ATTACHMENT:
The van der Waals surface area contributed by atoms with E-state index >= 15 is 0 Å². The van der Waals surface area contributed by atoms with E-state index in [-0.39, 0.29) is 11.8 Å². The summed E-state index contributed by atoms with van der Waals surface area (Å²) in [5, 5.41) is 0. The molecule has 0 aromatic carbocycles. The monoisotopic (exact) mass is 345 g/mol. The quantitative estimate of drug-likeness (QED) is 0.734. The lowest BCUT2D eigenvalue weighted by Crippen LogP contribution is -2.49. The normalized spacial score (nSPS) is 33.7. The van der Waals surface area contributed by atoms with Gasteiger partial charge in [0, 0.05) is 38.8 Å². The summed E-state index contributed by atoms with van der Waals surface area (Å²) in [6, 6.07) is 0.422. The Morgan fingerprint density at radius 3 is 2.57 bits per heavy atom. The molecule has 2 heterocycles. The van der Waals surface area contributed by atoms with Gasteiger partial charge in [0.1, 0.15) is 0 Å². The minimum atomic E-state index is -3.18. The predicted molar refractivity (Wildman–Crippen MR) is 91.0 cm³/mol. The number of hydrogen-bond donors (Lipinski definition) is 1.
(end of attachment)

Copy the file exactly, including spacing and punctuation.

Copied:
The van der Waals surface area contributed by atoms with E-state index >= 15 is 0 Å². The van der Waals surface area contributed by atoms with E-state index in [-0.39, 0.29) is 11.8 Å². The summed E-state index contributed by atoms with van der Waals surface area (Å²) in [5, 5.41) is 0. The molecule has 0 aromatic carbocycles. The monoisotopic (exact) mass is 345 g/mol. The quantitative estimate of drug-likeness (QED) is 0.734. The lowest BCUT2D eigenvalue weighted by Crippen LogP contribution is -2.49. The normalized spacial score (nSPS) is 33.7. The van der Waals surface area contributed by atoms with Gasteiger partial charge in [0, 0.05) is 38.8 Å². The summed E-state index contributed by atoms with van der Waals surface area (Å²) in [6, 6.07) is 0.422. The Morgan fingerprint density at radius 3 is 2.57 bits per heavy atom. The molecule has 2 heterocycles. The van der Waals surface area contributed by atoms with Gasteiger partial charge in [0.1, 0.15) is 0 Å². The minimum atomic E-state index is -3.18. The predicted molar refractivity (Wildman–Crippen MR) is 91.0 cm³/mol. The number of hydrogen-bond donors (Lipinski definition) is 1.